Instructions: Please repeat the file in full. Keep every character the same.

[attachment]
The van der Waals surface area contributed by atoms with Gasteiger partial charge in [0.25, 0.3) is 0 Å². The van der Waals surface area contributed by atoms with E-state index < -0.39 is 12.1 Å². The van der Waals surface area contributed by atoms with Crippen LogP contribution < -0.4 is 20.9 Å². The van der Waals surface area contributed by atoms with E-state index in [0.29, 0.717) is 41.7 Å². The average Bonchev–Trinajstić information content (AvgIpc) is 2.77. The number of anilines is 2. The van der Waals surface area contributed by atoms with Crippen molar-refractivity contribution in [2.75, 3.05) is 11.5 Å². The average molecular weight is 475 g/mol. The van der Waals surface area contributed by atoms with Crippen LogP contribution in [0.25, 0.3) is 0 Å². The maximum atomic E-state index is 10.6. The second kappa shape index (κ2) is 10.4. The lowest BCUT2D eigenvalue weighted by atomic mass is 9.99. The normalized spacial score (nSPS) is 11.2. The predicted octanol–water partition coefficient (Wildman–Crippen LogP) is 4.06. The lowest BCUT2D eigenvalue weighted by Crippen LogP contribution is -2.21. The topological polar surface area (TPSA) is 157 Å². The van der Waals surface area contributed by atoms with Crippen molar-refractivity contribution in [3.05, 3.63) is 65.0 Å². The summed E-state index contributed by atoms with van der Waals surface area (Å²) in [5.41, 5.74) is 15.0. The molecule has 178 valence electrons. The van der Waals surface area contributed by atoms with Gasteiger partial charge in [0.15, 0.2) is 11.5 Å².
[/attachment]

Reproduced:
The van der Waals surface area contributed by atoms with Gasteiger partial charge in [0.25, 0.3) is 0 Å². The van der Waals surface area contributed by atoms with E-state index < -0.39 is 12.1 Å². The van der Waals surface area contributed by atoms with Crippen LogP contribution < -0.4 is 20.9 Å². The van der Waals surface area contributed by atoms with E-state index in [0.29, 0.717) is 41.7 Å². The average Bonchev–Trinajstić information content (AvgIpc) is 2.77. The number of anilines is 2. The van der Waals surface area contributed by atoms with Crippen molar-refractivity contribution in [2.75, 3.05) is 11.5 Å². The average molecular weight is 475 g/mol. The van der Waals surface area contributed by atoms with Crippen LogP contribution in [0.25, 0.3) is 0 Å². The maximum atomic E-state index is 10.6. The second kappa shape index (κ2) is 10.4. The lowest BCUT2D eigenvalue weighted by atomic mass is 9.99. The normalized spacial score (nSPS) is 11.2. The predicted octanol–water partition coefficient (Wildman–Crippen LogP) is 4.06. The lowest BCUT2D eigenvalue weighted by Crippen LogP contribution is -2.21. The topological polar surface area (TPSA) is 157 Å². The van der Waals surface area contributed by atoms with Crippen molar-refractivity contribution in [3.05, 3.63) is 65.0 Å². The summed E-state index contributed by atoms with van der Waals surface area (Å²) in [5.41, 5.74) is 15.0. The molecule has 178 valence electrons. The van der Waals surface area contributed by atoms with Gasteiger partial charge in [0.15, 0.2) is 11.5 Å².